Furthermore, there is some evidence to suggest our psychology might have an impact on our propensity to develop DOMS. In other words, our fear of pain may cause us to experience it more often. But this theory is still in its beginning stages and should not be understood as the primary cause of DOMS.


Current Treatment Options

Because isolated cases of DOMS will not cause long-term or permanent damage, the treatment options available are simple and easy to access. You don’t need special medications or fancy specialists. In fact, the current treatment options as outlined by WebMD are:

  • Exposing the affected area to a cold compress will help reduce swelling, which can reduce the pain associated with DOMS.
  • Known if the athletic community as “rubbing it out,” a gentle massage of the affected area can help reduce swelling and eliminate some of the metabolites that cause the pain associated with DOMS.
  • If the pain is excessive or recurrent, then the best treatment is rest. Give the affected area a few days break and this should cause the pain to go away. If it doesn’t, seek medical attention.
  • Nonsteroidal Anti-Inflammatory Drugs (NSAIDs). Medications such as aspirin, ibuprofen (Advil, Motrin), and naproxen (Aleve) have been found to be effective when used sparingly to treat DOMS symptoms. However, some studies have found that repeated use of NSAIDs can impair satellite cell activity in muscle tissue, which limits muscle growth. So, if you’re someone looking to build muscle and make exercise a routine part of your life, then you may not want to rely on this treatment option.

Using Turmeric to Treat DOMS

The above treatment options have all been found to be effective, but they all have their downside. For example, ice can only be applied while sitting, which is hardly convenient, not everyone can get a massage, and rest is often not the most desired option.

NSAIDs are okay every once in a while, but as mentioned above, repeated use can limit muscle growth, and it can have negative effects on your liver.

Fortunately, there are a number of natural medicines to treat the symptoms of DOMS while also supporting a healthy lifestyle, a strong contender of which is Curcuma longa, the active ingredient in turmeric root, and the spice of which is synonymous with curries.

What is Turmeric?

Turmeric is most commonly known as a yellow coloured powdered spice that is derived from grinding up the turmeric root, which is in the same family as the ginger root.

People in India have been cooking with turmeric for thousands of years and using it as a medicinal herb. Turmeric is an important treatment option in the ancient Ayurveda tradition that is still practised in many places around the world.

Because of its long history, turmeric and curcumin have received much more attention from the medical community as of late, and the results of this research indicate turmeric may be an effective treatment for many different conditions, including DOMS.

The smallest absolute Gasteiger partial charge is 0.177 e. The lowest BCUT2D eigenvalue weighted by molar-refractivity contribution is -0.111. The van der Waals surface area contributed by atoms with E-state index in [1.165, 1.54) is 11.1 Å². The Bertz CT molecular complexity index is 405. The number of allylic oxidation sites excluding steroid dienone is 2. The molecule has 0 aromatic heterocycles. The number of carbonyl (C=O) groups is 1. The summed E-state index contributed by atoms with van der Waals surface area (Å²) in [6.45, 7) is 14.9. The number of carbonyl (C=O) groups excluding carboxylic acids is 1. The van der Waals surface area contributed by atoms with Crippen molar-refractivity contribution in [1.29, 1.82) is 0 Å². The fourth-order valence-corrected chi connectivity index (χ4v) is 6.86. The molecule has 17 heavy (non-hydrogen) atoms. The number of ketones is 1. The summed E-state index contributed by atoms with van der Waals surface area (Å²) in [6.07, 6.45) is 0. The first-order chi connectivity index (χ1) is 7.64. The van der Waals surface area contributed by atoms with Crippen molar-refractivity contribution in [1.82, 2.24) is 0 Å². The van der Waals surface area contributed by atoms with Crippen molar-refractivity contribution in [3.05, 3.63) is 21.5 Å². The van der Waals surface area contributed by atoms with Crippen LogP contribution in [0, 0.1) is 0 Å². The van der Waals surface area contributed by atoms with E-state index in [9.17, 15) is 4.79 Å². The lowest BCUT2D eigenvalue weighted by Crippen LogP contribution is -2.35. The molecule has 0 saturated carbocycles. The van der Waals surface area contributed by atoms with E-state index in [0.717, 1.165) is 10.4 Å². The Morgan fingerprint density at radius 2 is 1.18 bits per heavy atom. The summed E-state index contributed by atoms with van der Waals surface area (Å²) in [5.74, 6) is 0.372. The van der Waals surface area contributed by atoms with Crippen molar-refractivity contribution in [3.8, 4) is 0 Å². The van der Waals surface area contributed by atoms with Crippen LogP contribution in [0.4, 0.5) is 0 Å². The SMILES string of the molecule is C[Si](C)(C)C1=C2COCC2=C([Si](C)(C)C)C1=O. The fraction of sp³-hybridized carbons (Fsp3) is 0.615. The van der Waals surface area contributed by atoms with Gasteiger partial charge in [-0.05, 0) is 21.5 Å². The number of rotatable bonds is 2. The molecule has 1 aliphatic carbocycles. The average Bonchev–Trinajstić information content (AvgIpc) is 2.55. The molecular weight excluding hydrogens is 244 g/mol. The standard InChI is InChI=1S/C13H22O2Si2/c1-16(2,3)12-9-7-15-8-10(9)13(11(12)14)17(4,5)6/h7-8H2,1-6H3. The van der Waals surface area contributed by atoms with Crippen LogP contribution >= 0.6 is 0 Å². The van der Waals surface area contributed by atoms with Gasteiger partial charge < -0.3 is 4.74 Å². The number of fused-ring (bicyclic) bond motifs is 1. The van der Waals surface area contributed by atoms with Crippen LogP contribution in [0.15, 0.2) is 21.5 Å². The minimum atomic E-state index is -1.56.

Turmeric’s Effect on DOMS

The main reason turmeric is an effective treatment for DOMS is that it reduces inflammation. In fact, the anti-inflammatory properties of turmeric are what first got people interested in using this spice as medicine.

When it comes to DOMS, this means that turmeric has the power to reduce the pain associated with DOMS, and when combined with ice and massage, it can also speed up recovery.

Why Turmeric is Better

Using turmeric to treat DOMS is smart because it is more effective than using just ice and massage alone, and it is also a natural remedy, meaning you can avoid some of the negative side effects of other medications, such as NSAIDs, which include liver damage and reduced muscle growth.

Furthermore, unlike other, more intense pain medications, turmeric is non-habit forming. The worst thing it can do is get your stomach upset, and even that is a rare occurrence.

But perhaps more importantly, using turmeric for inflammation conditions such as DOMS provides you with the additional health benefits of turmeric, such as:

Adding Turmeric to Your Diet

Whether you’re a fitness nut or not, it should be clear that adding turmeric to your diet is a good idea. Here are some of the most effective ways to do this:

1) Cooking

Turmeric powder adds spice and colour to your food. It’s a common ingredient in Indian food, and it can be purchased at nearly every supermarket. However, the turmeric powder you buy in the store often contains very little Curcuma longa, meaning you need to consume a lot of the spice for it to have the intended effect. This is why it’s important to consider the many different forms of curcumin supplementation, such as tablets or speciality drinks.

2) Drink It

Turmeric tea is not only tasty, but it provides you with a significant dose of this healthy spice. Other options include speciality turmeric shots. These might be the best option as it will allow you to get the most grams of curcumin possible, leading to the most significant effect.

3) Rub It

Creams and lotions containing turmeric extract can be applied directly to the affected area to provide some pain relief and swelling reduction. However, this will deny you the other benefits of turmeric, and it will also make your skin turn yellow.

4) Supplement it

Turmeric supplements are pills you can take on a daily basis that ensure you get all the turmeric you need. However, when looking at supplements, or any turmeric product in general, make sure they include piperine, the main ingredient in black pepper, as this has been found to improve the body’s ability to absorb Curcumin longa, enhancing its effect in the body.

If you’re looking for a quick, easy and highly effective way to get turmeric into your body, The Turmeric Co. shots will be the perfect fit. Learn more about them here.


A life without DOMS would be nice, but it’s simply not possible. As long as we move and push ourselves, we will get sore.

But if we use turmeric, then we can reduce the impacts of our workouts, promote muscle growth, and reduce pain while also enjoying the many benefits turmeric can provide to our overall wellbeing.